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South Korea ferry disaster: Onboard announcement may have worsened disaster

Published on Apr 17, 2014 11:49 AM

SEOUL (THE KOREA HERALD/ASIA NEWS NETWORK) - An onboard announcement telling passengers to stay inside the South Korea ferry Sewol as it sank off the coast of Jindo Island, South Jeolla Province, appears to have reduced passengers' chances of survival.

Video clips taken by the survivors show that onboard announcement repeatedly told passengers to stay inside, despite the vessel continuing to tilt.

South Korea ferry sinking map

"Go inside and wait, as the cabin is safer," a ferry staff is heard saying in a video clip taken by a passenger.

A woman prays for missing students who were on South Korea ferry "Sewol" which sank in the sea off Jindo, at a classroom of Danwon High School in Ansan on April 17, 2014. -- PHOTO: REUTERS

However, the clip also shows that the ship had already tilted sufficiently to prevent people from standing properly.

The clip also contains a shot of a passenger saying that students were still inside.

Survivors have also given similar accounts.

"While a lot of people were in the corridors, announcements to go back into the cabins continued to be made," a survivor identified by the surname Jung told the local media.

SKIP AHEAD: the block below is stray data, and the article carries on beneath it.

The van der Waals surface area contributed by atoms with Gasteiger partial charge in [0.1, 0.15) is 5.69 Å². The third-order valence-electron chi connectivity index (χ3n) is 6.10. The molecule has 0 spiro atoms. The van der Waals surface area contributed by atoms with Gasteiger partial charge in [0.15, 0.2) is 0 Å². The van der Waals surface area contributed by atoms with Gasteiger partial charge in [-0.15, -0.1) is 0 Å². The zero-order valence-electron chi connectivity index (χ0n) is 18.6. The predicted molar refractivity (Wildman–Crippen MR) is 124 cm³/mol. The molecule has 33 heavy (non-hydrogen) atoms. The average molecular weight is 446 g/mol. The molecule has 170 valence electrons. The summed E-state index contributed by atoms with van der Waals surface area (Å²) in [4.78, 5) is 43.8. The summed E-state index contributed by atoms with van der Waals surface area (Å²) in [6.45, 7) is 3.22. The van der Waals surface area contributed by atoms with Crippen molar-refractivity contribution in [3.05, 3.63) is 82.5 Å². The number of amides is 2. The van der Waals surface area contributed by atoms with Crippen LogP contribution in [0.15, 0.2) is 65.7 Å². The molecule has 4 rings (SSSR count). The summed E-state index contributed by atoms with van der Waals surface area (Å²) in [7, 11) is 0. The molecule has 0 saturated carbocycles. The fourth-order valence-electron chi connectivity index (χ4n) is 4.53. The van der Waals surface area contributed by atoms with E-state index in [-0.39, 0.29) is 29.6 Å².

"If the announcement to leave the cabins was made earlier, more people would have been able to reach safety."

As the ship continued to tilt rapidly, the ship's crew instructed the passengers to abandon ship. According to those rescued from the ferry, power was cut off as people were evacuating the cabins, hampering their progress.

Survivors have also told the authorities that a large number of people remained inside as they left the sinking ferry.

Nearly 300 people, many of them high school students, are missing and feared dead after the ferry sank just a few hours from its destination, sparking a massive search and leaving the country in shock.

The Sewol, carrying 459 passengers, left Incheon port on Tuesday night for the resort island of Jeju, a journey that takes 12 to 14 hours.